My name is c.j., your trusted Sales Advisor, and here's the October 2009 issue of Psyche-Selling TM eNewsletter.
While we were having lots of discussion last month on Sun Tzu and the Art of Sales Leadership, many people were asking what’s the difference between a plan, and a strategy.
It’s also coincidental that some companies start planning their strategies now, and so this month’s content will be on creating winning strategies. Hence, this month's topics:
This issue's main article is on "The 3 Building Blocks of Formulating Winning Strategies", and it gives a simple yet practical approach to formulating winning strategies. Whether you are the CEO of a multi-national corporation, or if you are a sales manager figuring out how to meet your sales targets, there will be some ideas to help clarify your thinking, and act strategically.
The 3 Building Blocks of Formulating Winning Strategies
by c.j. Ng
With increasing pressure from the competition, the customers as well as shareholders, many managers responded with “We MUST implement a better strategy”.
However, when asked what exactly is being done with the new strategy, the reply is usually along the lines of “we plan to launch a new product”, or “we plan to have a new sales/ customer initiative”. Strategy seems to be related with some kind of planning.
More importantly, most new sales strategies tend NOT to deliver the expected results. Somehow, the managers either seem to miss some important ingredients, or don’t know how to mix the right ingredients with the right processes.
In any case, here’s a simple yet practical guide to formulating winning strategies. All you have to do is to master these 3 key building blocks:
The Goal, and How to Reach It
Whether you are hatching a plan or formulating a strategy, it all starts with a Goal, i.e. what do you want to achieve eventually. Before we even look at the steps on how to achieve this goal, here are some questions you may want to ask yourself first:
Interestingly, most managers blame the lack of motivation of their staff and team members when goals are not met. However, if team members don’t resonate with these goals, or in these days, they feel that achieving such goals will only serve to inflate the bosses’ pockets and not theirs, they won’t want to commit themselves to help you achieve those goals.
In short, if your team feel that it is your goal, and NOT theirs, they won’t make it work for you. This is not a New Age gimmick to motivate younger Generation-Y team members. Rather, making your goal feel as if it’s your team’s dates back 2,500 years ago in China when military strategist Sun Tzu mentioned the need to arouse your people so that they identify with your Goals. He called it the Way; in today’s terminology, we call it the Goal or the Vision.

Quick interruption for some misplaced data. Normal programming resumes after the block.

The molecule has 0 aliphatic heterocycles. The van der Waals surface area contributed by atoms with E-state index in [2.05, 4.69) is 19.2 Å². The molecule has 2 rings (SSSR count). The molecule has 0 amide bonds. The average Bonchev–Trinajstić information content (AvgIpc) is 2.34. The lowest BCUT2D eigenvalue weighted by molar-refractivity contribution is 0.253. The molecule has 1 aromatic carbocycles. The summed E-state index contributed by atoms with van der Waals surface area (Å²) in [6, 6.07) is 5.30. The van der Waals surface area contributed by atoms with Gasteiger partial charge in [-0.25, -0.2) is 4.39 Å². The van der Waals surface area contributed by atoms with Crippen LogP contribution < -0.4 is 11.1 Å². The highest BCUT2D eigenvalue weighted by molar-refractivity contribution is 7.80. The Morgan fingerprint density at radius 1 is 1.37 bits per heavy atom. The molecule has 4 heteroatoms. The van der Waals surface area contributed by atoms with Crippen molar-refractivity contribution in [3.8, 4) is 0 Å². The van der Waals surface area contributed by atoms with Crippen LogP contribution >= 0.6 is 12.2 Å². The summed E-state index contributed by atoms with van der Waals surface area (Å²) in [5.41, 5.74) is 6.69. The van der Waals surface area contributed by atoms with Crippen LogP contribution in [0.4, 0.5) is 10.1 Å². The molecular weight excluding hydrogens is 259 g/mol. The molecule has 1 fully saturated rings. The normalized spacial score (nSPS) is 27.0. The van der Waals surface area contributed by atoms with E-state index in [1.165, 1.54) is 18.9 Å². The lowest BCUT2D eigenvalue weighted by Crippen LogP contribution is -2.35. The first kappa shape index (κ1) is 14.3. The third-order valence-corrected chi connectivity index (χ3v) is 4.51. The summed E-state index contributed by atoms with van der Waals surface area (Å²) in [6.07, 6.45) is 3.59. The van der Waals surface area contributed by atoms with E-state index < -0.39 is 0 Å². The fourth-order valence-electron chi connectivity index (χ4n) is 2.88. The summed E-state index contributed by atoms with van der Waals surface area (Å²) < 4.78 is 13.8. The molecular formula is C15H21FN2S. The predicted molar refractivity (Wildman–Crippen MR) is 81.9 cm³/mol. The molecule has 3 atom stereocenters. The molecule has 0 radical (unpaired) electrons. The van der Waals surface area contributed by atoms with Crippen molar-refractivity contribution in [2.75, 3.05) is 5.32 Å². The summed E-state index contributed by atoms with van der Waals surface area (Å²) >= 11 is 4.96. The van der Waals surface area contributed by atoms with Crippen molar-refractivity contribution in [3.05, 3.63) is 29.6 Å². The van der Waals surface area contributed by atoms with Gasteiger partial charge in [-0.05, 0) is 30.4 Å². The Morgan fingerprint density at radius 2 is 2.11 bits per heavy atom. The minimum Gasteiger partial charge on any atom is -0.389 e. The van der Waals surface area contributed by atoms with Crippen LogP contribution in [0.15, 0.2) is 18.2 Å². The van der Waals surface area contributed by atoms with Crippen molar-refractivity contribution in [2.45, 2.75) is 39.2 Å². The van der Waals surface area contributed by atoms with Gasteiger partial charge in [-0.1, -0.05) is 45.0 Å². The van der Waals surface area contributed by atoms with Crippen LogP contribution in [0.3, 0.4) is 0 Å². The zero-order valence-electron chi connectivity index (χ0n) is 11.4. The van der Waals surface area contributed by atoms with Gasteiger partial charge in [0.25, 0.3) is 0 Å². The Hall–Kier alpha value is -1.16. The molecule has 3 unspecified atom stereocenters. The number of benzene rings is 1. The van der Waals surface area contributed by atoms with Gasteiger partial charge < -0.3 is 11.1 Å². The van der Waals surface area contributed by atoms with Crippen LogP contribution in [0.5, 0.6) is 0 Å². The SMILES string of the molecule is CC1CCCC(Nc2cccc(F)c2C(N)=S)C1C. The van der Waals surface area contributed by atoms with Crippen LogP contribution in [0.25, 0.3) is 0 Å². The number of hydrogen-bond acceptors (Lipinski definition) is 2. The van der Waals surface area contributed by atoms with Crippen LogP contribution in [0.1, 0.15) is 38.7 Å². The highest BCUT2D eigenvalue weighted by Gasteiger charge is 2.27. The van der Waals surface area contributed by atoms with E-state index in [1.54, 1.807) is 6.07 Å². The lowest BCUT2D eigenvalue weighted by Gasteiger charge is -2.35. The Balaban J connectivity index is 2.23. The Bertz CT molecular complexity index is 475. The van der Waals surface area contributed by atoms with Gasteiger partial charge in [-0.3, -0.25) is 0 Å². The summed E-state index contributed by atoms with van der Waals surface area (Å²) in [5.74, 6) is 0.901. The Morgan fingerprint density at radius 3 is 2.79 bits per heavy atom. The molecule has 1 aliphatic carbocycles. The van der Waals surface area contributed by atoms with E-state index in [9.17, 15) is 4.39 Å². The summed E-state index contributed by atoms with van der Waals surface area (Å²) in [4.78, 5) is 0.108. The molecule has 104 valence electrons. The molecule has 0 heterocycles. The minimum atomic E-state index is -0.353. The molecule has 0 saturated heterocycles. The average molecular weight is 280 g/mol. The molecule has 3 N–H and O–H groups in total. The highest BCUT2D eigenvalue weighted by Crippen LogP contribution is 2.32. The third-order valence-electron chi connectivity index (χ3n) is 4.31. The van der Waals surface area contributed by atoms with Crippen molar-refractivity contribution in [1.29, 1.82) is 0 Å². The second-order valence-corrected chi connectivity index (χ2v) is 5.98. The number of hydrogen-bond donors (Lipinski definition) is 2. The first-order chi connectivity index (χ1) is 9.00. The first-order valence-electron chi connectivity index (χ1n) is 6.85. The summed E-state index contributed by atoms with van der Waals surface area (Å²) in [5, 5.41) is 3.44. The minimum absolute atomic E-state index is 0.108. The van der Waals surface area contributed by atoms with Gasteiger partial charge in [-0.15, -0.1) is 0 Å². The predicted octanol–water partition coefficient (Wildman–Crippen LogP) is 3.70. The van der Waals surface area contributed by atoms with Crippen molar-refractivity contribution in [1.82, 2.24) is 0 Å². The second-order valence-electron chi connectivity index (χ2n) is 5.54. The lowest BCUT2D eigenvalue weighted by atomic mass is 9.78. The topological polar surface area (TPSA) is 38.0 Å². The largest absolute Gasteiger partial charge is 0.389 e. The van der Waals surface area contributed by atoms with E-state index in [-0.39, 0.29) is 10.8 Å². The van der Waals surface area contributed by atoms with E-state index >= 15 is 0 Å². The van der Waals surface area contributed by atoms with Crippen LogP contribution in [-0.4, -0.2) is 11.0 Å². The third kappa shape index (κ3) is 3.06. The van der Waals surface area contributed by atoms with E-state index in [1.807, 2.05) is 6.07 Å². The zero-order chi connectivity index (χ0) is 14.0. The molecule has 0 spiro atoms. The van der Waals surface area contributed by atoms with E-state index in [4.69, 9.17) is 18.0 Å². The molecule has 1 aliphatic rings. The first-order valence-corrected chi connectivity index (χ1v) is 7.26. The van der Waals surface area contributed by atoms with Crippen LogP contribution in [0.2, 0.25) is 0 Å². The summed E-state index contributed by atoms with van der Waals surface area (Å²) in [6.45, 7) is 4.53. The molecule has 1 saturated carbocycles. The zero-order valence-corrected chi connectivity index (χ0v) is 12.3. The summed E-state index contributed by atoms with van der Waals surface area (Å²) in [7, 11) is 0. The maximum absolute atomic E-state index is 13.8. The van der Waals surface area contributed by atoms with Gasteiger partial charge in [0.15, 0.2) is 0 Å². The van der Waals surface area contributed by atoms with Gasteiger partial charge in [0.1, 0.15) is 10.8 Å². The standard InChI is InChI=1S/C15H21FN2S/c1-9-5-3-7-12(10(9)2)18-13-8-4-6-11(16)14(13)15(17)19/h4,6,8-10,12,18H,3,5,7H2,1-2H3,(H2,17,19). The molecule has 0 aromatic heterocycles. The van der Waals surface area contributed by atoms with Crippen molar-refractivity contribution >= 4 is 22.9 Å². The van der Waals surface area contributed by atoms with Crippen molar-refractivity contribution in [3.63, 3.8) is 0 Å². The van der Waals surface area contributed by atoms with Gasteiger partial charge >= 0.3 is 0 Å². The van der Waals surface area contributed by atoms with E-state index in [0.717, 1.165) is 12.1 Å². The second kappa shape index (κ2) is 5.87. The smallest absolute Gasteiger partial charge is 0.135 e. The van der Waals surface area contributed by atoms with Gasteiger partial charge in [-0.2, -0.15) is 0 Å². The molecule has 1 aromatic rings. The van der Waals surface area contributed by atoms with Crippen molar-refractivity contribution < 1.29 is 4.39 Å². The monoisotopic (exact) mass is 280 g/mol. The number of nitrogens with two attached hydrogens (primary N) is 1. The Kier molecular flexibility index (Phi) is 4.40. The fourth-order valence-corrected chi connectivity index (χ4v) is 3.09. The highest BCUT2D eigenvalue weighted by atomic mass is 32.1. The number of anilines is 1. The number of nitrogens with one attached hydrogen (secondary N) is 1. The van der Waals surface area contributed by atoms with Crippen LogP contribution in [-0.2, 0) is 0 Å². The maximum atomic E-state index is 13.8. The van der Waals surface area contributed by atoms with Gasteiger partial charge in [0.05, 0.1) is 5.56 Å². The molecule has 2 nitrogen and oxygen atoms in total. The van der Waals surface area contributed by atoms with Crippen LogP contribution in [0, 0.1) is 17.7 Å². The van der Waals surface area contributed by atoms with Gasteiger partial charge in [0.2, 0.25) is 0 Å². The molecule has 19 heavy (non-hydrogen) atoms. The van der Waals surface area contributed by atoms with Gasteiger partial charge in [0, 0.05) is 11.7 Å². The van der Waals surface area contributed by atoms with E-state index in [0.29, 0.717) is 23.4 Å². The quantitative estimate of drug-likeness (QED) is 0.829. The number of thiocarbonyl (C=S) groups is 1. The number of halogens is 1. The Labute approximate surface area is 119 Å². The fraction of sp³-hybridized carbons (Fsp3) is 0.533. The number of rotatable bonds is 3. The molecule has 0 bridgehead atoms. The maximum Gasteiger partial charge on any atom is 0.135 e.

Having asked the question “Why this Goal”, the next question will be “How are we going to achieve it”. In a nutshell this involves:
Some people set strategies and Goals so far out in the future that they could not answer the above questions. Without providing the answers, such “goals” are at best “hopes”, and such “strategies” are more like general directions. It will be difficult to get your desired results as such. But if you do, you empower your team to take the appropriate actions.
The Resources Required
Having passion and a drive to succeed is not enough to achieve your goals. You will also need to have the right resources as well.
In many cases, companies whose strategies fall short of expectations make one of the following mistakes:
The former tends to occur with companies with tighter budgets. Some typical incidents could be when a company is launching a new product, it tries to save costs by reducing the manpower in the R&D department, or cutting the marketing budgets. At times, when expanding into overseas territories, some companies even hire commission-only agents to develop those territories.
The result of such under-allocation of resources is simply there isn’t enough coverage in the market to get the customers to know you, let alone getting a significant number of them to buy from you.
On the other hand, companies that are cash-rich tends to waste their cash by spending them on resources that are not needed. Typical examples are the Dot.Coms in the late-90’s and early 2000, where I a bid to generate “eye-balls”, most Dot.Coms simply advertise indiscriminately.
The result is that the Dot.Coms wasted the cash which could have used in improving their product offering to attract steady revenue streams instead.